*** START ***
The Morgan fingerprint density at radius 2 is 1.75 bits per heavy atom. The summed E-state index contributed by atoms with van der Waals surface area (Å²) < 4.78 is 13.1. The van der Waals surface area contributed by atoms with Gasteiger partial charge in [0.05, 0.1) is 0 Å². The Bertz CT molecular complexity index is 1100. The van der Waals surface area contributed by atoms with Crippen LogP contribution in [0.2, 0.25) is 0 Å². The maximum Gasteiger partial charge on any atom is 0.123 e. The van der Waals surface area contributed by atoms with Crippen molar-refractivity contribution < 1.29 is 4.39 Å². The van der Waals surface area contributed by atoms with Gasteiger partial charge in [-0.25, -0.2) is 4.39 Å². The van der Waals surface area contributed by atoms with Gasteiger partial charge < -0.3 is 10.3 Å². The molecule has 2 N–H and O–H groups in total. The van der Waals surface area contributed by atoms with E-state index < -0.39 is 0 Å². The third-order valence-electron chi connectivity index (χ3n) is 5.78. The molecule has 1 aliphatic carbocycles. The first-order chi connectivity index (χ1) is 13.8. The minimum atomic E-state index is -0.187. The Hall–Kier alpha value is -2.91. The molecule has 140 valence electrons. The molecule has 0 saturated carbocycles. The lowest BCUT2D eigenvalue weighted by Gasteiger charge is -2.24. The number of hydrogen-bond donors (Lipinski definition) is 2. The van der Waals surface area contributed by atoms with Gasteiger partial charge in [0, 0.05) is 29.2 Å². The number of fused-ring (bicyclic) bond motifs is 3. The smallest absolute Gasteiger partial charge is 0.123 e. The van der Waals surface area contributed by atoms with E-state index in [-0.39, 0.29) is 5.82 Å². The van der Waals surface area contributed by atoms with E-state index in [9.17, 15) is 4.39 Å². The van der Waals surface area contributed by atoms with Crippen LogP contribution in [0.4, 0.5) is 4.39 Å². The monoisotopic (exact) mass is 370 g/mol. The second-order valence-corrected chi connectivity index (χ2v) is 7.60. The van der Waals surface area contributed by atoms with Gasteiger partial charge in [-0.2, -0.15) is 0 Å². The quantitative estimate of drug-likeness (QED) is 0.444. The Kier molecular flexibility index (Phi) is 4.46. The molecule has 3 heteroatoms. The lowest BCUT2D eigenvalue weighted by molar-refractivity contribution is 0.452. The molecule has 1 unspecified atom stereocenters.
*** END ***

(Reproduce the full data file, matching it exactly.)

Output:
The Morgan fingerprint density at radius 2 is 1.75 bits per heavy atom. The summed E-state index contributed by atoms with van der Waals surface area (Å²) < 4.78 is 13.1. The van der Waals surface area contributed by atoms with Gasteiger partial charge in [0.05, 0.1) is 0 Å². The Bertz CT molecular complexity index is 1100. The van der Waals surface area contributed by atoms with Crippen LogP contribution in [0.2, 0.25) is 0 Å². The maximum Gasteiger partial charge on any atom is 0.123 e. The van der Waals surface area contributed by atoms with Crippen molar-refractivity contribution < 1.29 is 4.39 Å². The van der Waals surface area contributed by atoms with Gasteiger partial charge in [-0.25, -0.2) is 4.39 Å². The van der Waals surface area contributed by atoms with Gasteiger partial charge < -0.3 is 10.3 Å². The molecule has 2 N–H and O–H groups in total. The van der Waals surface area contributed by atoms with E-state index < -0.39 is 0 Å². The third-order valence-electron chi connectivity index (χ3n) is 5.78. The molecule has 1 aliphatic carbocycles. The first-order chi connectivity index (χ1) is 13.8. The minimum atomic E-state index is -0.187. The Hall–Kier alpha value is -2.91. The molecule has 140 valence electrons. The molecule has 0 saturated carbocycles. The lowest BCUT2D eigenvalue weighted by Gasteiger charge is -2.24. The number of hydrogen-bond donors (Lipinski definition) is 2. The van der Waals surface area contributed by atoms with Gasteiger partial charge in [0, 0.05) is 29.2 Å². The number of fused-ring (bicyclic) bond motifs is 3. The smallest absolute Gasteiger partial charge is 0.123 e. The van der Waals surface area contributed by atoms with E-state index in [-0.39, 0.29) is 5.82 Å². The van der Waals surface area contributed by atoms with E-state index in [9.17, 15) is 4.39 Å². The van der Waals surface area contributed by atoms with Crippen LogP contribution in [0.4, 0.5) is 4.39 Å². The monoisotopic (exact) mass is 370 g/mol. The second-order valence-corrected chi connectivity index (χ2v) is 7.60. The van der Waals surface area contributed by atoms with Gasteiger partial charge in [-0.2, -0.15) is 0 Å². The quantitative estimate of drug-likeness (QED) is 0.444. The Kier molecular flexibility index (Phi) is 4.46. The molecule has 3 heteroatoms. The lowest BCUT2D eigenvalue weighted by molar-refractivity contribution is 0.452. The molecule has 1 unspecified atom stereocenters.